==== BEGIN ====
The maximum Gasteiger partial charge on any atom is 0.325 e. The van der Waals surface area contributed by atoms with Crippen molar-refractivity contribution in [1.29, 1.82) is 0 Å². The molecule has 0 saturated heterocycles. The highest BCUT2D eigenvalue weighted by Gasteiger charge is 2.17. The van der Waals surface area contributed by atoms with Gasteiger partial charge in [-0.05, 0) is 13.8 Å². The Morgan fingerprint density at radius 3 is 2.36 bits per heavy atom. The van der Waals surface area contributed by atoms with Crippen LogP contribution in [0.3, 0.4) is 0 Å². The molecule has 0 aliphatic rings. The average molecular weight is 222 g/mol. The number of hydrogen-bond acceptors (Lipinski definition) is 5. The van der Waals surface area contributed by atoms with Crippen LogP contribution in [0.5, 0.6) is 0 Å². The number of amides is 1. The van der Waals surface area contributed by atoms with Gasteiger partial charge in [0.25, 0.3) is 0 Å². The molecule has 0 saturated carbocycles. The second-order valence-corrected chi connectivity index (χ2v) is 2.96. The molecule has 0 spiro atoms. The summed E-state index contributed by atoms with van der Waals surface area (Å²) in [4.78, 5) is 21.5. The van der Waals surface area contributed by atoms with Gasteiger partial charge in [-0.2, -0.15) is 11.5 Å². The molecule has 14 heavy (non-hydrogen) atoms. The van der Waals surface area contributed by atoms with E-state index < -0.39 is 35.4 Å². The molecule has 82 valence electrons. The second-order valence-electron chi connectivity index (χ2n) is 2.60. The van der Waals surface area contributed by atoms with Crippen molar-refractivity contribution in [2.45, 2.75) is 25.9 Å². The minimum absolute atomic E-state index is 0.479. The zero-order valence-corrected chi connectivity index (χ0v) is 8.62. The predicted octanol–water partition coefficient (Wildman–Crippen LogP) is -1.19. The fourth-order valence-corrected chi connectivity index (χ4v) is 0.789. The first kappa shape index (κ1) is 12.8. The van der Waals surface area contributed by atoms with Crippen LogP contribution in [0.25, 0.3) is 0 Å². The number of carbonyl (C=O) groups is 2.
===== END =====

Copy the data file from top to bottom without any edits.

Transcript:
The maximum Gasteiger partial charge on any atom is 0.325 e. The van der Waals surface area contributed by atoms with Crippen molar-refractivity contribution in [1.29, 1.82) is 0 Å². The molecule has 0 saturated heterocycles. The highest BCUT2D eigenvalue weighted by Gasteiger charge is 2.17. The van der Waals surface area contributed by atoms with Gasteiger partial charge in [-0.05, 0) is 13.8 Å². The Morgan fingerprint density at radius 3 is 2.36 bits per heavy atom. The van der Waals surface area contributed by atoms with Crippen LogP contribution in [0.3, 0.4) is 0 Å². The molecule has 0 aliphatic rings. The average molecular weight is 222 g/mol. The number of hydrogen-bond acceptors (Lipinski definition) is 5. The van der Waals surface area contributed by atoms with Crippen LogP contribution in [0.5, 0.6) is 0 Å². The number of amides is 1. The van der Waals surface area contributed by atoms with Gasteiger partial charge in [0.25, 0.3) is 0 Å². The molecule has 0 saturated carbocycles. The second-order valence-corrected chi connectivity index (χ2v) is 2.96. The molecule has 0 spiro atoms. The summed E-state index contributed by atoms with van der Waals surface area (Å²) in [4.78, 5) is 21.5. The van der Waals surface area contributed by atoms with Gasteiger partial charge in [-0.2, -0.15) is 11.5 Å². The molecule has 14 heavy (non-hydrogen) atoms. The van der Waals surface area contributed by atoms with E-state index < -0.39 is 35.4 Å². The molecule has 82 valence electrons. The second-order valence-electron chi connectivity index (χ2n) is 2.60. The van der Waals surface area contributed by atoms with Crippen molar-refractivity contribution in [2.45, 2.75) is 25.9 Å². The minimum absolute atomic E-state index is 0.479. The zero-order valence-corrected chi connectivity index (χ0v) is 8.62. The predicted octanol–water partition coefficient (Wildman–Crippen LogP) is -1.19. The fourth-order valence-corrected chi connectivity index (χ4v) is 0.789. The first kappa shape index (κ1) is 12.8. The van der Waals surface area contributed by atoms with Crippen LogP contribution in [0.25, 0.3) is 0 Å². The number of carbonyl (C=O) groups is 2.